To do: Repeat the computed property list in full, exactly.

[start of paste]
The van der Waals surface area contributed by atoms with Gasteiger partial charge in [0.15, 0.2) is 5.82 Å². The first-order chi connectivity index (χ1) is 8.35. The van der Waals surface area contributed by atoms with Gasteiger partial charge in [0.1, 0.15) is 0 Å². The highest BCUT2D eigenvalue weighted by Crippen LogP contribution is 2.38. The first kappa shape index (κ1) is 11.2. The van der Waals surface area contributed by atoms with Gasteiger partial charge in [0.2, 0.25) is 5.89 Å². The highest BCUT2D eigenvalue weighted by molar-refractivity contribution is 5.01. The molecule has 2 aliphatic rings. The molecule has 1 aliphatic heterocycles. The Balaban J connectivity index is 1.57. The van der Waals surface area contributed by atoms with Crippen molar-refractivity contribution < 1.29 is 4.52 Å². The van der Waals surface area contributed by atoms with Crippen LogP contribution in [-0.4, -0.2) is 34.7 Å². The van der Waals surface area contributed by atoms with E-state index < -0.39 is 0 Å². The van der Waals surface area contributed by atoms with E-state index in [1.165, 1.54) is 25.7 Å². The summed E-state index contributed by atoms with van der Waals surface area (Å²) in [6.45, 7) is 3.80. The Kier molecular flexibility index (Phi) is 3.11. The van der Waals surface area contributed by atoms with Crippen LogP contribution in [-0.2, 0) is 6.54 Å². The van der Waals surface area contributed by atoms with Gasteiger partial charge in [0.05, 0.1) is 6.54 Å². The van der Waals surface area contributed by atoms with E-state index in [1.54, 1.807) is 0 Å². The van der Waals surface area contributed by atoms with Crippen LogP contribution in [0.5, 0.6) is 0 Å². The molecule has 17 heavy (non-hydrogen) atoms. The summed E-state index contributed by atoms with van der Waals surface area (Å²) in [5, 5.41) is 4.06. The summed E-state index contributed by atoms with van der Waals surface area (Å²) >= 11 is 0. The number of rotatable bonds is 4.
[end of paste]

The van der Waals surface area contributed by atoms with Gasteiger partial charge in [0.15, 0.2) is 5.82 Å². The first-order chi connectivity index (χ1) is 8.35. The van der Waals surface area contributed by atoms with Gasteiger partial charge in [0.1, 0.15) is 0 Å². The highest BCUT2D eigenvalue weighted by Crippen LogP contribution is 2.38. The first kappa shape index (κ1) is 11.2. The van der Waals surface area contributed by atoms with Gasteiger partial charge in [0.2, 0.25) is 5.89 Å². The highest BCUT2D eigenvalue weighted by molar-refractivity contribution is 5.01. The molecule has 2 aliphatic rings. The molecule has 1 aliphatic heterocycles. The Balaban J connectivity index is 1.57. The van der Waals surface area contributed by atoms with Crippen molar-refractivity contribution < 1.29 is 4.52 Å². The van der Waals surface area contributed by atoms with Crippen LogP contribution in [-0.4, -0.2) is 34.7 Å². The van der Waals surface area contributed by atoms with E-state index < -0.39 is 0 Å². The van der Waals surface area contributed by atoms with E-state index in [1.165, 1.54) is 25.7 Å². The summed E-state index contributed by atoms with van der Waals surface area (Å²) in [6.45, 7) is 3.80. The Kier molecular flexibility index (Phi) is 3.11. The van der Waals surface area contributed by atoms with Crippen LogP contribution in [-0.2, 0) is 6.54 Å². The van der Waals surface area contributed by atoms with Gasteiger partial charge in [0.05, 0.1) is 6.54 Å². The van der Waals surface area contributed by atoms with E-state index in [1.54, 1.807) is 0 Å². The van der Waals surface area contributed by atoms with Crippen LogP contribution in [0.5, 0.6) is 0 Å². The molecule has 17 heavy (non-hydrogen) atoms. The summed E-state index contributed by atoms with van der Waals surface area (Å²) in [5, 5.41) is 4.06. The summed E-state index contributed by atoms with van der Waals surface area (Å²) >= 11 is 0. The number of rotatable bonds is 4.